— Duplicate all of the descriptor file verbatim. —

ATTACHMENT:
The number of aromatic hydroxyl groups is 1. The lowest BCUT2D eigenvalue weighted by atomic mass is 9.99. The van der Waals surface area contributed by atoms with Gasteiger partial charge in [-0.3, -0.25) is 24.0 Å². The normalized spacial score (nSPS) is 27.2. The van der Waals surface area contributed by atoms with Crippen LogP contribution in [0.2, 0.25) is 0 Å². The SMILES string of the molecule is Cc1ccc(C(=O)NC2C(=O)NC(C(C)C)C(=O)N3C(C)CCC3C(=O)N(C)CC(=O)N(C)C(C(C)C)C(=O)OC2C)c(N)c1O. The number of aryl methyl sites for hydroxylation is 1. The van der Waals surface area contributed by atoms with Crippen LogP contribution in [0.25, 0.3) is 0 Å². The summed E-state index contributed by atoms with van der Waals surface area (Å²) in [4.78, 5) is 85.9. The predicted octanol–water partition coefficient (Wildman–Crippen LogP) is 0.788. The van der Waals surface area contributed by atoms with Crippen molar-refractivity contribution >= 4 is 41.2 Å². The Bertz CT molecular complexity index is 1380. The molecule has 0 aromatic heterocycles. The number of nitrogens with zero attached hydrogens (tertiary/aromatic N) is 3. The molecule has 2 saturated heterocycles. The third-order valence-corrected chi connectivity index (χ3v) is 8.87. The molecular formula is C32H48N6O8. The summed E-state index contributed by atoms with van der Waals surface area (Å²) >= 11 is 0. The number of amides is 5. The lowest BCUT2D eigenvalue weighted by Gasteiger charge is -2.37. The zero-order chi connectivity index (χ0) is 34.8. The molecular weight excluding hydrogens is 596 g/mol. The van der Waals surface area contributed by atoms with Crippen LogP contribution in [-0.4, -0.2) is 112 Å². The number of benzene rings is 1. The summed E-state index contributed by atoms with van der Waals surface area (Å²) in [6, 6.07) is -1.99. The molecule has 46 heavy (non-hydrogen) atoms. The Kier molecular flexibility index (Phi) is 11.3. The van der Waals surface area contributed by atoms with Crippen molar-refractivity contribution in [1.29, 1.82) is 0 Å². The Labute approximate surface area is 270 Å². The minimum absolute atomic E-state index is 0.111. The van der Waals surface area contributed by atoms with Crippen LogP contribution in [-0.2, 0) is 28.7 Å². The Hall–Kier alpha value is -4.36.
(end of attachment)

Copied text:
The number of aromatic hydroxyl groups is 1. The lowest BCUT2D eigenvalue weighted by atomic mass is 9.99. The van der Waals surface area contributed by atoms with Gasteiger partial charge in [-0.3, -0.25) is 24.0 Å². The normalized spacial score (nSPS) is 27.2. The van der Waals surface area contributed by atoms with Crippen LogP contribution in [0.2, 0.25) is 0 Å². The SMILES string of the molecule is Cc1ccc(C(=O)NC2C(=O)NC(C(C)C)C(=O)N3C(C)CCC3C(=O)N(C)CC(=O)N(C)C(C(C)C)C(=O)OC2C)c(N)c1O. The number of aryl methyl sites for hydroxylation is 1. The van der Waals surface area contributed by atoms with Crippen LogP contribution in [0.25, 0.3) is 0 Å². The summed E-state index contributed by atoms with van der Waals surface area (Å²) in [4.78, 5) is 85.9. The predicted octanol–water partition coefficient (Wildman–Crippen LogP) is 0.788. The van der Waals surface area contributed by atoms with Crippen molar-refractivity contribution >= 4 is 41.2 Å². The Bertz CT molecular complexity index is 1380. The molecule has 0 aromatic heterocycles. The number of nitrogens with zero attached hydrogens (tertiary/aromatic N) is 3. The molecule has 2 saturated heterocycles. The third-order valence-corrected chi connectivity index (χ3v) is 8.87. The molecular formula is C32H48N6O8. The summed E-state index contributed by atoms with van der Waals surface area (Å²) >= 11 is 0. The number of amides is 5. The lowest BCUT2D eigenvalue weighted by Gasteiger charge is -2.37. The zero-order chi connectivity index (χ0) is 34.8. The molecular weight excluding hydrogens is 596 g/mol. The van der Waals surface area contributed by atoms with Crippen LogP contribution in [-0.4, -0.2) is 112 Å². The number of benzene rings is 1. The summed E-state index contributed by atoms with van der Waals surface area (Å²) in [6, 6.07) is -1.99. The molecule has 46 heavy (non-hydrogen) atoms. The Kier molecular flexibility index (Phi) is 11.3. The van der Waals surface area contributed by atoms with Crippen molar-refractivity contribution in [1.29, 1.82) is 0 Å². The Labute approximate surface area is 270 Å². The minimum absolute atomic E-state index is 0.111. The van der Waals surface area contributed by atoms with Crippen LogP contribution in [-0.2, 0) is 28.7 Å². The Hall–Kier alpha value is -4.36.